Charles and Elena enjoy researching and getting creative with ingredients. “We find out what’s hot and what’s not,” he says. “There are foods that I like and I have to figure out how to make vegan. A lot of it is trial and error. If I like it, I ask my staff to try it; if they like it we do a trial with the customers; if they like it, it becomes a menu item.”
On the day Green Bar opened they served 84 people and have seen double-digit growth in sales each year since. It’s an all-around success story, right? Not so fast, says Charles, who faced his own wake-up call not too long ago.
“Here I was, running a healthy restaurant, and I began gaining weight.” One day, he turned quickly and felt a twinge in his back. The chiropractor showed him an X-ray with shadows in between the vertebrae. “He tells me I have degenerative bone disease and that I need to get back into the gym. For the past six years I had been so focused on the restaurant and had become out of balance.”
Charles says that moment was the proverbial knock at his door and that he’s now in the process of healing his core and watching his weight.
“This is no coincidence. It was a message to slow down. I’m the same as everyone else. I binge; I do unhealthy things. Every once in a while life taps you on the shoulder. If you don’t make the difficult decisions, life will make them for you.”
Today, four years on, the menu at Green Bar includes new items like craft beers, organic wines, local kombucha, a wide selection of high-end gluten-free bakery items and empanadas from Caribbean baker Jimme Matthews, coconut-water based ice cream from Australia, and a few “healthy cheats,” as Charles calls them.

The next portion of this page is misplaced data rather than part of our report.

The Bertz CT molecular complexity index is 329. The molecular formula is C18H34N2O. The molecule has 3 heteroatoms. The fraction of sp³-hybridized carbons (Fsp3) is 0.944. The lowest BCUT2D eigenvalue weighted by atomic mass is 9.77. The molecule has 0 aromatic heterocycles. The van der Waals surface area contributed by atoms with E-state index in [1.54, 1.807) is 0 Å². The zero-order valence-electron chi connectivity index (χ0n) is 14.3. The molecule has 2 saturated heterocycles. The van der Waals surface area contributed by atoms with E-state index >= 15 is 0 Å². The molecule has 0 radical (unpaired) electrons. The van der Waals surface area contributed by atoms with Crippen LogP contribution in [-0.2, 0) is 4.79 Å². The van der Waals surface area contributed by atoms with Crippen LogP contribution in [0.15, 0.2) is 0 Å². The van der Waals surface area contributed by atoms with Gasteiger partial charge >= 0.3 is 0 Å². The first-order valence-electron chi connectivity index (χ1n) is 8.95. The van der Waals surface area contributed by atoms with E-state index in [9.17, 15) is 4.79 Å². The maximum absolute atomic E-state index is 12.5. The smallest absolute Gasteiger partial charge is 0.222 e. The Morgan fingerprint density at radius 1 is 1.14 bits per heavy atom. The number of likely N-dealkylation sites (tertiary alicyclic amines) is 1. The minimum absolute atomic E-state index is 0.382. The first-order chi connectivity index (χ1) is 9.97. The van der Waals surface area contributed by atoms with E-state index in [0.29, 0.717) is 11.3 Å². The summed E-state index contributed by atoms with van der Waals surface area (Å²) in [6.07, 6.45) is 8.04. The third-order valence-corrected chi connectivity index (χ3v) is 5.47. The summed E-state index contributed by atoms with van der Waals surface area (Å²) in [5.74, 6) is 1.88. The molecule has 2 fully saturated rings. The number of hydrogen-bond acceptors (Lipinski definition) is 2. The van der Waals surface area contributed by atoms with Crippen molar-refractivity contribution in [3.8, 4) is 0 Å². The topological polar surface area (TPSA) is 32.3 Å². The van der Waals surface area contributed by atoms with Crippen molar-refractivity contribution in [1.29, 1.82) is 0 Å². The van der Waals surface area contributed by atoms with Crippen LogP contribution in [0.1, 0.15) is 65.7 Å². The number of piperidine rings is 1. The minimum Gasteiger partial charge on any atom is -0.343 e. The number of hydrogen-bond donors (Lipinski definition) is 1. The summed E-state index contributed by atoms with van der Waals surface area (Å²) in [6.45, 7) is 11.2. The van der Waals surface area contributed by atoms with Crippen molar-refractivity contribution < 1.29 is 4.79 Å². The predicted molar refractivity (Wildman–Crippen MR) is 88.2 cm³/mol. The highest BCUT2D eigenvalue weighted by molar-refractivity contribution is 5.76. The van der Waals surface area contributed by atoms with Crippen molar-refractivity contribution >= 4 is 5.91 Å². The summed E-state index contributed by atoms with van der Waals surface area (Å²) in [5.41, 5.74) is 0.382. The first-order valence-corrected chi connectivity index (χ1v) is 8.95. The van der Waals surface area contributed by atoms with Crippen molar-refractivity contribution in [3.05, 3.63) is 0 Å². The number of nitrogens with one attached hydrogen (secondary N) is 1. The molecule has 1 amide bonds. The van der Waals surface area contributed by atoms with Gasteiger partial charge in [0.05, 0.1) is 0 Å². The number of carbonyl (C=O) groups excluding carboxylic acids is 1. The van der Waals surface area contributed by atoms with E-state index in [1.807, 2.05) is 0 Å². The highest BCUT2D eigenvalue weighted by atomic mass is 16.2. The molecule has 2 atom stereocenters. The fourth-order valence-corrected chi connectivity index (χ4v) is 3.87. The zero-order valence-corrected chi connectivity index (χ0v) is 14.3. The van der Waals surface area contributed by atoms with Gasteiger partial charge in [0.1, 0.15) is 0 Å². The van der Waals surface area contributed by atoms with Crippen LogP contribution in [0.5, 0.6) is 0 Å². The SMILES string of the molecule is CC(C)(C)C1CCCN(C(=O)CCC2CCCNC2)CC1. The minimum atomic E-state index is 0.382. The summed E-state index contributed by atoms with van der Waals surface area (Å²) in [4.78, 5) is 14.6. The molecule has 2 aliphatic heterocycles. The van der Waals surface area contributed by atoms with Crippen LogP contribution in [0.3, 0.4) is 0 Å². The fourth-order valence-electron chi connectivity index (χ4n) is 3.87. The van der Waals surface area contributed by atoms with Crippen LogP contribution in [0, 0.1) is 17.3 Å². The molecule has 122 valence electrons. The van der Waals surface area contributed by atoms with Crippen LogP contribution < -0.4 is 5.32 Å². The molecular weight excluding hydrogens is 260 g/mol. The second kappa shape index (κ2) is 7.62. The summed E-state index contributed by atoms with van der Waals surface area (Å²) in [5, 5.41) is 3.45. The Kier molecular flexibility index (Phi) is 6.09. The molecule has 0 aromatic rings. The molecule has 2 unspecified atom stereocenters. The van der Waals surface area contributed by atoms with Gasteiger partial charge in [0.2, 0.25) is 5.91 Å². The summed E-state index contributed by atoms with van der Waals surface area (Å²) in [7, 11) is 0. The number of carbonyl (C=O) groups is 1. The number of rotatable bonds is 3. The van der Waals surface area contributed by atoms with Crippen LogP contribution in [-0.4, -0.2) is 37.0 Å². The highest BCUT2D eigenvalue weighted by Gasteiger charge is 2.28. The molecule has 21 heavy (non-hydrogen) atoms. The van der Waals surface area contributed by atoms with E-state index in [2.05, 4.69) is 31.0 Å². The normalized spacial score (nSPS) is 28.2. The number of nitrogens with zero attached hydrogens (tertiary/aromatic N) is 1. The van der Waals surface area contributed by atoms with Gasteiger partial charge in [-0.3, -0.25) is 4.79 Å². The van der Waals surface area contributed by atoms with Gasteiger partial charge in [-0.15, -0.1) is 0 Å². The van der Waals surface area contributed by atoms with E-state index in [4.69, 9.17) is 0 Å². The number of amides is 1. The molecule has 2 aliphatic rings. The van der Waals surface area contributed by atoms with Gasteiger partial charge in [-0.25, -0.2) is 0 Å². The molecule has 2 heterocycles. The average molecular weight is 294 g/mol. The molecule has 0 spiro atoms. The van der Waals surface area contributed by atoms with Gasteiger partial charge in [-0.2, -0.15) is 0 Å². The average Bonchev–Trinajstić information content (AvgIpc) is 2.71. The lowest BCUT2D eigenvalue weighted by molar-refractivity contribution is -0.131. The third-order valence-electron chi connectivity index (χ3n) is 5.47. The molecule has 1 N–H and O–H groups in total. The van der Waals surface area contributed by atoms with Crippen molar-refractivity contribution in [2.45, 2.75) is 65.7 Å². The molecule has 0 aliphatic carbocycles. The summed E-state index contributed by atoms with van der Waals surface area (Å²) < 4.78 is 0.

“Our customers asked for heartier sides like French fries, so we now offer non-GMO fries fried in non-GMO oil. I know, it’s still a French fry but if that is the worst thing I do in the world…” he laughs. “Our next thing will be nutrition labels and calorie counts.”
When her brother Anthony was recovering from his stroke, Elena says she made an internal promise to dedicate her life to helping others and to sharing her knowledge of nutrition and a positive lifestyle. That ethos carries through every facet of Green Bar’s operations, where many staff members participate in a Gratitude Training program and the local community is represented at every turn, from the orchids on the tables to the murals on the walls.
A mural by billboard artist Lori Pratico encompasses the wall of the outdoor dining space. One panel is the phrase, #lifeisnow. “Life is now,” Charles says. “We keep waiting as if we have a life on reserve. You have to do it now.”
“Just one quick sample of ice cream and then we’ll let you go,” Charles hands a cup of creamy Cocowhip to a patron. Green Bar also seems to follow the mantra that life is too short to refuse ice cream. But, when it’s coconut-water based, organic, vegan, under-100-calorie, 97 percent fat free, refined-sugar-free and intolerance-friendly ice cream, who would?
“If someone asks, ‘What business are you in?’ I tell them we are a plant-based, dairy-free, animal-free restaurant,” he says. “If they ask, ‘What business are you really in?’ I’ll say, I’m in the business of getting people from all over the world together to share a good, healthy meal.”
Photos by Richard Taranto